The Untitled Magazine - Issue 7
Photography by PIP for The Untitled Magazine

Conor Maynard has, over the last few years, become England’s latest addition to the teen pop kingdom. Since 2012, five of his singles have broken into the Top 10 of the UK charts, and his first full-length album, Contrast, reached number one. And while he now records for EMI subsidiary Parlophone, his is not the typical major label discovery story. Maynard’s fame spread internationally prior to their involvement, thanks largely to the personal PR machine that is the Internet. “YouTube was starting to grow and I had seen a lot of videos of people singing and I thought it was a good idea.”

Conor will be performing at OsFest, which will be held from August 9-11, 2014 in England, and recently performed for over 10,000 students at the Rock Assembly – a concert put on by The Transformation Trust in London. Conor has recently released new clips of himself in the studio – making it clear that new music is on its way!

Check out our Q&A with the singer below and pick up a copy of the “Legendary” Issue 7 or download the free Legendary” Issue App on iTunes now!


Indira Cesarine: How did you get started in music? What was your inspiration from the early days when you were just getting going?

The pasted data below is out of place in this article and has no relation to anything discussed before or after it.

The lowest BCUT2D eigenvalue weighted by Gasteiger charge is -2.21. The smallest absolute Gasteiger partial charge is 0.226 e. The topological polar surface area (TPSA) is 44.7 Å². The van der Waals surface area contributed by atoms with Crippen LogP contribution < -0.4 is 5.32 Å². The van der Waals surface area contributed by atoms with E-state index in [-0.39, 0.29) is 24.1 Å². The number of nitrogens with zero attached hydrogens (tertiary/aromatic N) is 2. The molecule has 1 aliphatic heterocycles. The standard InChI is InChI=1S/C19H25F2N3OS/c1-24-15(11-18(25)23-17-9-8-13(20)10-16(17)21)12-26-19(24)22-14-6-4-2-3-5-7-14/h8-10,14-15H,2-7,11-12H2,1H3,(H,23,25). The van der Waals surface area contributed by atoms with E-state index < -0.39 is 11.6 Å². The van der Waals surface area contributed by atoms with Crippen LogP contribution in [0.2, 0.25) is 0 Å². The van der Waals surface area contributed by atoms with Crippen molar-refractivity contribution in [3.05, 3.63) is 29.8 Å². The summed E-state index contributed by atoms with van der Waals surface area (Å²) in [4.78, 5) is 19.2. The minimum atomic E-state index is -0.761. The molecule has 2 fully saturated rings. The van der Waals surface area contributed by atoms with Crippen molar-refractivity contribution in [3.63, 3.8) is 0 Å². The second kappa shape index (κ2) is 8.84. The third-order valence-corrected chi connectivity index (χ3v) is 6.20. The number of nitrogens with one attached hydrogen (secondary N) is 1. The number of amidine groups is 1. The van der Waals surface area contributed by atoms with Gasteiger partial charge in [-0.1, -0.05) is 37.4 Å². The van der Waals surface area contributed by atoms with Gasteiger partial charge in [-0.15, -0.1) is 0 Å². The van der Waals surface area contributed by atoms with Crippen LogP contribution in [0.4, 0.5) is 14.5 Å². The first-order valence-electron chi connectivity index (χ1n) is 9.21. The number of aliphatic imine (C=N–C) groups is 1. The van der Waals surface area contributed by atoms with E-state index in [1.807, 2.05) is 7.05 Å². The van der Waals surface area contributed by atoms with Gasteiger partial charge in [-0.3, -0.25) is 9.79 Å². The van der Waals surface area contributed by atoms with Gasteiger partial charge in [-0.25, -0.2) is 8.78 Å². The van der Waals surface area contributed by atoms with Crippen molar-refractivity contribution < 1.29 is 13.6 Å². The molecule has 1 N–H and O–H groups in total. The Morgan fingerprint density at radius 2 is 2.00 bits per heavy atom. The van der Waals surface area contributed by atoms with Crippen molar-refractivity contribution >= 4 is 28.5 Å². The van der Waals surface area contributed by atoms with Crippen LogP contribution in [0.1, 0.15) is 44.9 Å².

Conor Maynard: It started for me from when I was younger, my parents listened to a lot of types of music – my dad was quite a big fan of Michael Jackson and I think from a young age I was exposed to music that influenced me from Michael Jackson to Stevie Wonder, everything that my parents listened to and I would sit there as a baby and… I’m not sure really what I was doing but I guess I was enjoying it. So, I think I was definitely exposed to a lot of music and when I got older that’s when my voice broke and people said ‘oh you can sing’ and I remember the first time I ever really had someone say it to me was – well with your guy friends they’re not going to have that screaming girl reaction – one of my mates was like ‘oh yeah you’re good’ but I remember I was walking down the road one day and this girl heard me singing and she had this really weird look on her face and she went ‘wow you can actually sing’ so that gave me confidence. I didn’t really know what to do with that and YouTube was starting to grow and I had seen a lot of videos of people singing and I thought it was a good idea so I started recording myself in my room and I started off using a webcam – I didn’t even have a microphone and then as time went by I started to figure out how people recorded with higher quality and birthdays and Christmases came along and I asked for a microphone and I kind of just built – I didn’t know anyone in Brighton or anyone who had a studio – so I kind of just built it from scratch and the more and more I did it the better that I got. My covers started coming in high quality and people started listening and, for me, that’s when it all changed… I started having people add me on my personal Facebook saying ‘I’m a fan!’ I didn’t really understand it… I didn’t really know what to say when people were adding me on Facebook because they were a fan. At first it was a bit odd… but I carried on doing the covers and people would start writing on my Facebook wall saying ‘I loved your cover’ – random fans from around the world – I suppose the big change was when other artists were noticing… Chris Brown tweeted one of my covers which was really crazy and Ne-Yo saw one of them and his people sent me an email saying ‘we would love to work with you’ … I kind of asked I said ‘look, I really appreciate all of the attention that you’re giving me but can you give me proof that Ne-Yo is involved and that you’re not just some random people…’ so yeah, they sent out this phone call and one day my light went on and my Skype started ringing and Ne-Yo was sitting on the other side of the screen. It was a weird moment for me, I was wearing an old t-shirt and a hoodie… and it ended up being Ne-Yo and it was embarrassing.